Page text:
Rio Tinto Group is unlikely to develop its $10 billion iron ore project in Guinea in the foreseeable future as the African state struggles to fund transport links, the country’s former mines minister said.
Rio Tinto Group , the world’s third- largest mining company, may lose its Guinean mining license should it fail to hand over documentation for its Simandou iron ore project, Mines and Geology Minister Mahmoud Thiam said.
Rio Tinto Plc sued Vale SA and Israeli billionaire Beny Steinmetz and his BSG Resources Ltd., saying they conspired to steal rights to the world’s biggest untapped iron-ore deposit by bribing officials in Guinea.
Rio Tinto Group may face a call from Guinea’s government to “obey or leave” over a dispute on its ownership of resources at an iron-ore project in the West African nation, according to Mines Minister Mahmoud Thiam .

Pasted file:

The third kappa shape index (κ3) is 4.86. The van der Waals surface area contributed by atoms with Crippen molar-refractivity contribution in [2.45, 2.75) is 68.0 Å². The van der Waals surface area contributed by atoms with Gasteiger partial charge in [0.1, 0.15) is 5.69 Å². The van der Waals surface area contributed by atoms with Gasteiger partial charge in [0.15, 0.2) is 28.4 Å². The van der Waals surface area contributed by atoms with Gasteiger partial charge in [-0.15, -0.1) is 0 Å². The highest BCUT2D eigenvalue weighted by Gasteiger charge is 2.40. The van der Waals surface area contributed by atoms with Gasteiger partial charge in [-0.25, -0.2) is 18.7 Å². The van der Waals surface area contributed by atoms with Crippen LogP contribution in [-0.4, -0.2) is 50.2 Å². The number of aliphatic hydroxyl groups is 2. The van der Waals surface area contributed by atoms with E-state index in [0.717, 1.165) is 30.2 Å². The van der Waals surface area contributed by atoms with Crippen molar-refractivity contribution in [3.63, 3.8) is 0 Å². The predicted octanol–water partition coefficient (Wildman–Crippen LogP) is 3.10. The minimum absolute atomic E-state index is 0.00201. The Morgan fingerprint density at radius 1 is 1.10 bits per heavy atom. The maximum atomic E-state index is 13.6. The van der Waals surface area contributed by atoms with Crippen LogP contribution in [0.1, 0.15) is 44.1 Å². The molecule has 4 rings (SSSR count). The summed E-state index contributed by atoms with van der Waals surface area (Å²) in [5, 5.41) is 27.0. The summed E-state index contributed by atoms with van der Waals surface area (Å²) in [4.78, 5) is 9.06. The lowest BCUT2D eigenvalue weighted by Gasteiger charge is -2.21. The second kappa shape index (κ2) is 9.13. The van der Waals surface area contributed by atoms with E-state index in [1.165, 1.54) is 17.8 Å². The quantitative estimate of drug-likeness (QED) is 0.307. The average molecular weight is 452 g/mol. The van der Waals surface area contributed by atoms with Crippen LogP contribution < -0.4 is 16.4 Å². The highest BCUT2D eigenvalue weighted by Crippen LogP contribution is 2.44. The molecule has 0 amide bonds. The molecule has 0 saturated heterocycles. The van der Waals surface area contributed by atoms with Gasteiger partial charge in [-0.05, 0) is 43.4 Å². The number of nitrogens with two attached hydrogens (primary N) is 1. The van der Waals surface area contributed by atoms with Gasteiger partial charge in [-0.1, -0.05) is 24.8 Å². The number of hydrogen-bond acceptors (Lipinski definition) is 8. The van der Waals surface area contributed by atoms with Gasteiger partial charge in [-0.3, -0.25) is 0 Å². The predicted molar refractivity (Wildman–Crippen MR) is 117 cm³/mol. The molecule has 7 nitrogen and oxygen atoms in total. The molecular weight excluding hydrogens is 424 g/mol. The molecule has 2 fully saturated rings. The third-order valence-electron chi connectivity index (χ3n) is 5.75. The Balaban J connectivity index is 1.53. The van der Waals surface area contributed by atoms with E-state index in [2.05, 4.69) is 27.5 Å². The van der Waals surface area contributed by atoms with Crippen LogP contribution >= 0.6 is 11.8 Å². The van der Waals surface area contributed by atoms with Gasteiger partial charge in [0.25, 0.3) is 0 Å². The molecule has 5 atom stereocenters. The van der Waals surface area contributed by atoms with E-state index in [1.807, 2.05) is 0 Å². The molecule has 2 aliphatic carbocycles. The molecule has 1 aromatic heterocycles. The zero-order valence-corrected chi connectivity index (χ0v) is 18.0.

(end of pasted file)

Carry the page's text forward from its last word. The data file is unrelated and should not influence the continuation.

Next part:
Guinea asked BSG Resources Ltd., billionaire Beny Steinmetz’s mining company, to provide details of gifts and payments to officials as a review into ownership of one of the largest untapped iron-ore deposits nears completion.
The wife of former Guinea President Lansana Conte is helping the U.S. investigate whether a company controlled by billionaire Beny Steinmetz paid bribes to win an iron-ore deposit, a person with knowledge of the probe said.
Guinea does not recognize Rio Tinto Group’s agreement to sell a $1.35 billion stake in the Simandou iron ore deposit to Aluminum Corp. of China Ltd., known as Chalco, Mahmoud Thiam, Guinea;s mines minister, said in an interview in Conakry, the capital, today.